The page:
Then there is the film’s primary theme. The film is about a group of men who, in times of desperation, must scrape the bottom of the barrel in order to get by. In this case, factory workers must ‘relegate’ themselves to the level of strippers. This idea that one archetype that is the hard bodied, macho steel worker must become a male stripper is just the beginning. Indeed, Gaz (Carlyle) the leader of the gang vents his evident hatred of male strippers very early on in the film labelling them homosexual and generally insulting them to this degree – it is a set up that he will come to regret doing. But the other members of the group act as interesting distractions of humour above anything else. Indeed, when they must dance in front of the male dominated panel during the auditions, the panel must look (or gaze) on in a reluctant homoerotic manner because if they do not, they cannot judge whether the audition is a good enough dancer; if they cannot judge that, they cannot say whether he can make the team and then there’s no team which means no job and they’re back to square one.
So this idea that identity is something we all fabricate is raised here. British films Chariots of Fire showed us males can be track athletes; Brassed Off showed us men can get together and partake in a brass band and in a few years time, Billy Elliot showed us males can be ballerinas. It is just that The Full Monty tells us males can adopt the role of strippers on demand. But it is more than unemployment the protagonist Gaz must go through. He has is domestic issues, his divorce and the possibility of loosing his son there is a scene in which a social service member asks the son about ‘how often does you father take his clothes off in front of you?’ Do we laugh at this? Do we feel frustrated that Gaz isn’t being allowed to set thing straight? Or do we do both? The film again challenges us to laugh or question how involved we are with the situation, much like the opening newsreel scene. The situation is set up, developed and then shot down again.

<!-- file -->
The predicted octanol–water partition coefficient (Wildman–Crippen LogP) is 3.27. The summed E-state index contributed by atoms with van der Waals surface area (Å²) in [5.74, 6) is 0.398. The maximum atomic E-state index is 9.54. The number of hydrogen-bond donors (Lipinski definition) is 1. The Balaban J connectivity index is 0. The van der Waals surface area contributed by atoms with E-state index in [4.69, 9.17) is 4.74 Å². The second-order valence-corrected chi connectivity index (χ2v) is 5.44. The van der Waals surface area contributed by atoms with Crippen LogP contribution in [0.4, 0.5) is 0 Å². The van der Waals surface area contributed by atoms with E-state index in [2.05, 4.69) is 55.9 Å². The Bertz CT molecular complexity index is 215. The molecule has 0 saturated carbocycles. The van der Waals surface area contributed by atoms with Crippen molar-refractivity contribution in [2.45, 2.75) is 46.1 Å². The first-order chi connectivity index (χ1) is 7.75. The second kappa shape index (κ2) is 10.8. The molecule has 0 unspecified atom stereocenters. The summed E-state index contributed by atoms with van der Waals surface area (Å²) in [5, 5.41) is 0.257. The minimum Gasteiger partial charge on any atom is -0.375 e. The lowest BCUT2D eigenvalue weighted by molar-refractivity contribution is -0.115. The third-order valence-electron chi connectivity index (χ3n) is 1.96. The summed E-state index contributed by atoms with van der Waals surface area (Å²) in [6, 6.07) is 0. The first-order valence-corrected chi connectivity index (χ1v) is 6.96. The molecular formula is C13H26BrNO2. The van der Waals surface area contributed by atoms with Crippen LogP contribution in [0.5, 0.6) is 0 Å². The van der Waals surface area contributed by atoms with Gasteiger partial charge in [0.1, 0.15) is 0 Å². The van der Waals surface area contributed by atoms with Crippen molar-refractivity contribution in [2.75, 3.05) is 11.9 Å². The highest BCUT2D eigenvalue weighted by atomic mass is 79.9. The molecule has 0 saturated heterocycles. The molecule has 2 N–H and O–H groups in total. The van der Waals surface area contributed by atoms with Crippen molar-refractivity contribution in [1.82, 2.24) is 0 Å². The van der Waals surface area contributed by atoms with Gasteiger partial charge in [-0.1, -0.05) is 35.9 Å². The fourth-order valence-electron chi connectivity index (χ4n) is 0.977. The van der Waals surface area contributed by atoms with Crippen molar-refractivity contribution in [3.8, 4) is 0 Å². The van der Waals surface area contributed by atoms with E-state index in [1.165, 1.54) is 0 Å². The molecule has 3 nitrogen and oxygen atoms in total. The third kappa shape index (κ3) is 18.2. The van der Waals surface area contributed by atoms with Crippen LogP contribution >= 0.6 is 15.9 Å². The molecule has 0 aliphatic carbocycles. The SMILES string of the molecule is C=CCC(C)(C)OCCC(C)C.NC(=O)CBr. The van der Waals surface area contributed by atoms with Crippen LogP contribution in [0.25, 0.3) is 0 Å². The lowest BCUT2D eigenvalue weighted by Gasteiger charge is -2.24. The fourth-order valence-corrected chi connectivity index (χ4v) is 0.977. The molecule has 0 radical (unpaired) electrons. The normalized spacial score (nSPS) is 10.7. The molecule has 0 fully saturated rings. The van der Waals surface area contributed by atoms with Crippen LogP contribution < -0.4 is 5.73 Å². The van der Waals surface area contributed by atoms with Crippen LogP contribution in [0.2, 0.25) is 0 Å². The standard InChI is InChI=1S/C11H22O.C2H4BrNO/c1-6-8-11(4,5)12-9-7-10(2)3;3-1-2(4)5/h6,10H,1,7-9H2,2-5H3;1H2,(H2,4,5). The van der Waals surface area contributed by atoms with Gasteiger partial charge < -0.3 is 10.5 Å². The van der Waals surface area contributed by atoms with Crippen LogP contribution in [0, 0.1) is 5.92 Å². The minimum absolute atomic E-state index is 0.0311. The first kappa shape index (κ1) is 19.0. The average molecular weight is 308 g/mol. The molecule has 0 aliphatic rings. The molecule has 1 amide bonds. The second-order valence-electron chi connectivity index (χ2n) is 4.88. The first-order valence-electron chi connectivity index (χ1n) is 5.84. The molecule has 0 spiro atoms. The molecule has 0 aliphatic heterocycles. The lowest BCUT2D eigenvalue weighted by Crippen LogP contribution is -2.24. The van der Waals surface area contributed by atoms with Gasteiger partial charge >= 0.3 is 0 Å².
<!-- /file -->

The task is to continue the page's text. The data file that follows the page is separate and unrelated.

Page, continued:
But the film pays with convention and the obligatory. The training montage is thrust upon us before being unpredictably cancelled again when there is a sudden cutting of the music during a training routine apparently someone did it wrong again. Then there is the scene in the living room when everyone must bare all for the first time. The door opens and you expect it to be the home owner’s wife, but the film’s smarter for it to be merely that. Although the best idea the film raises is its gender point if view. When the lads look at a porn magazine, they realise that they themselves will be the object of the gaze when they perform to loads of women but they dismiss this early on they are male, they’re different, right? Wrong, and this realisation I think should be shared by an audience who have been brought up on ‘shot, reverse shot’ in Hollywood films. The Full Monty challenges, informs but also entertains on several different levels.
Original Language en
Runtime 1 hr 31 min (91 min)
Genre Comedy, Drama
Director Peter Cattaneo
Writer Simon Beaufoy
Actors Robert Carlyle, Mark Addy, Wim Snape, Steve Huison
Country UK, USA
Awards Won 1 Oscar. Another 36 wins & 35 nominations.
Production Company Redwave Films, Twentieth Century Fox, Channel Four Films
Sound Mix Dolby Digital
Aspect Ratio 1.85 : 1
Camera Moviecam Cameras
Laboratory Metrocolor, London, UK (color)
Film Length 2,502 m (Sweden), 2,582 m
Negative Format 35 mm (Kodak)
Cinematographic Process Spherical
Printed Film Format 35 mm